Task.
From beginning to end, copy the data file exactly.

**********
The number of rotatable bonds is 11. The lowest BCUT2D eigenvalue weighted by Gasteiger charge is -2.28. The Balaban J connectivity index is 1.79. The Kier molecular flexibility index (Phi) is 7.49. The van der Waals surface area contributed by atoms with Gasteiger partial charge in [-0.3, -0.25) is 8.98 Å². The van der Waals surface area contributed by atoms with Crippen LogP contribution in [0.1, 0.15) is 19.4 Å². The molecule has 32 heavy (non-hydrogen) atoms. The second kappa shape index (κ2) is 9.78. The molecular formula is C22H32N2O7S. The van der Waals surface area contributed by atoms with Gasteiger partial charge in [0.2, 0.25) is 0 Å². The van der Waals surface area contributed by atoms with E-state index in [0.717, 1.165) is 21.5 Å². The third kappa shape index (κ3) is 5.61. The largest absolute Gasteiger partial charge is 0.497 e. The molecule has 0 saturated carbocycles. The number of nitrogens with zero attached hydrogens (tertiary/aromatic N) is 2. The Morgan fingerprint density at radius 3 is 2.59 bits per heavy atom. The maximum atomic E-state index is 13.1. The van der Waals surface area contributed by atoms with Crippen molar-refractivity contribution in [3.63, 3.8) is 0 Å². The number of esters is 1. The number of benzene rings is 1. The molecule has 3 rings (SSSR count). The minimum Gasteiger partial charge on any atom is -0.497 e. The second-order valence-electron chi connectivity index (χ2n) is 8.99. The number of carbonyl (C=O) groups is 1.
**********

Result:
The number of rotatable bonds is 11. The lowest BCUT2D eigenvalue weighted by Gasteiger charge is -2.28. The Balaban J connectivity index is 1.79. The Kier molecular flexibility index (Phi) is 7.49. The van der Waals surface area contributed by atoms with Gasteiger partial charge in [-0.3, -0.25) is 8.98 Å². The van der Waals surface area contributed by atoms with Crippen LogP contribution in [0.1, 0.15) is 19.4 Å². The molecule has 32 heavy (non-hydrogen) atoms. The second kappa shape index (κ2) is 9.78. The molecular formula is C22H32N2O7S. The van der Waals surface area contributed by atoms with Gasteiger partial charge in [0.2, 0.25) is 0 Å². The van der Waals surface area contributed by atoms with E-state index in [0.717, 1.165) is 21.5 Å². The third kappa shape index (κ3) is 5.61. The largest absolute Gasteiger partial charge is 0.497 e. The molecule has 0 saturated carbocycles. The number of nitrogens with zero attached hydrogens (tertiary/aromatic N) is 2. The Morgan fingerprint density at radius 3 is 2.59 bits per heavy atom. The maximum atomic E-state index is 13.1. The van der Waals surface area contributed by atoms with Crippen molar-refractivity contribution in [3.63, 3.8) is 0 Å². The number of esters is 1. The number of benzene rings is 1. The molecule has 3 rings (SSSR count). The minimum Gasteiger partial charge on any atom is -0.497 e. The second-order valence-electron chi connectivity index (χ2n) is 8.99. The number of carbonyl (C=O) groups is 1.